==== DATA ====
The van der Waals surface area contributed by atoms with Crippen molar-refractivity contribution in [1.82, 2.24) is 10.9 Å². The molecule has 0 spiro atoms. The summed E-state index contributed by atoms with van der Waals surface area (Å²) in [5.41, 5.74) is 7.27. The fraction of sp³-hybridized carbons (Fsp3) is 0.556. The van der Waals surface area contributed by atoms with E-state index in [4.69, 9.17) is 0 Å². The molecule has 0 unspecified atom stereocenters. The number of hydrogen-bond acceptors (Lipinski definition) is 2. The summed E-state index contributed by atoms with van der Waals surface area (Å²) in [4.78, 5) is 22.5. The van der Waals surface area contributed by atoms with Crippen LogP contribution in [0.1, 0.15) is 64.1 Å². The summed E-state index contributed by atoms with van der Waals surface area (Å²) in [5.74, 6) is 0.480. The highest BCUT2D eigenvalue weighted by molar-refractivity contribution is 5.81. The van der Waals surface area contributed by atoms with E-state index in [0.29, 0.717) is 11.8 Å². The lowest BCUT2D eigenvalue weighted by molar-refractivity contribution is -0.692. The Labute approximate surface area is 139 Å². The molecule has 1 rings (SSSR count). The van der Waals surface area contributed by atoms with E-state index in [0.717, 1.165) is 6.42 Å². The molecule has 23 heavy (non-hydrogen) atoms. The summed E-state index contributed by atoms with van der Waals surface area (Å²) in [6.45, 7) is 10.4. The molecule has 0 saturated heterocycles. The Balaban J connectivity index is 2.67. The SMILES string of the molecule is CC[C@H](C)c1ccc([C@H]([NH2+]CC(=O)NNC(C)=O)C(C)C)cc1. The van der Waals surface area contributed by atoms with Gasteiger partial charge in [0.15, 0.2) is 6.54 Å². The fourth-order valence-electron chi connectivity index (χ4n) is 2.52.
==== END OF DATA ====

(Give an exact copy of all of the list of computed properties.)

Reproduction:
The van der Waals surface area contributed by atoms with Crippen molar-refractivity contribution in [1.82, 2.24) is 10.9 Å². The molecule has 0 spiro atoms. The summed E-state index contributed by atoms with van der Waals surface area (Å²) in [5.41, 5.74) is 7.27. The fraction of sp³-hybridized carbons (Fsp3) is 0.556. The van der Waals surface area contributed by atoms with E-state index in [4.69, 9.17) is 0 Å². The molecule has 0 unspecified atom stereocenters. The number of hydrogen-bond acceptors (Lipinski definition) is 2. The summed E-state index contributed by atoms with van der Waals surface area (Å²) in [4.78, 5) is 22.5. The van der Waals surface area contributed by atoms with Crippen LogP contribution in [0.1, 0.15) is 64.1 Å². The summed E-state index contributed by atoms with van der Waals surface area (Å²) in [5.74, 6) is 0.480. The highest BCUT2D eigenvalue weighted by molar-refractivity contribution is 5.81. The van der Waals surface area contributed by atoms with E-state index in [0.29, 0.717) is 11.8 Å². The lowest BCUT2D eigenvalue weighted by molar-refractivity contribution is -0.692. The Labute approximate surface area is 139 Å². The molecule has 1 rings (SSSR count). The van der Waals surface area contributed by atoms with E-state index in [0.717, 1.165) is 6.42 Å². The molecule has 23 heavy (non-hydrogen) atoms. The summed E-state index contributed by atoms with van der Waals surface area (Å²) in [6.45, 7) is 10.4. The molecule has 0 saturated heterocycles. The Balaban J connectivity index is 2.67. The SMILES string of the molecule is CC[C@H](C)c1ccc([C@H]([NH2+]CC(=O)NNC(C)=O)C(C)C)cc1. The van der Waals surface area contributed by atoms with Gasteiger partial charge in [0.15, 0.2) is 6.54 Å². The fourth-order valence-electron chi connectivity index (χ4n) is 2.52.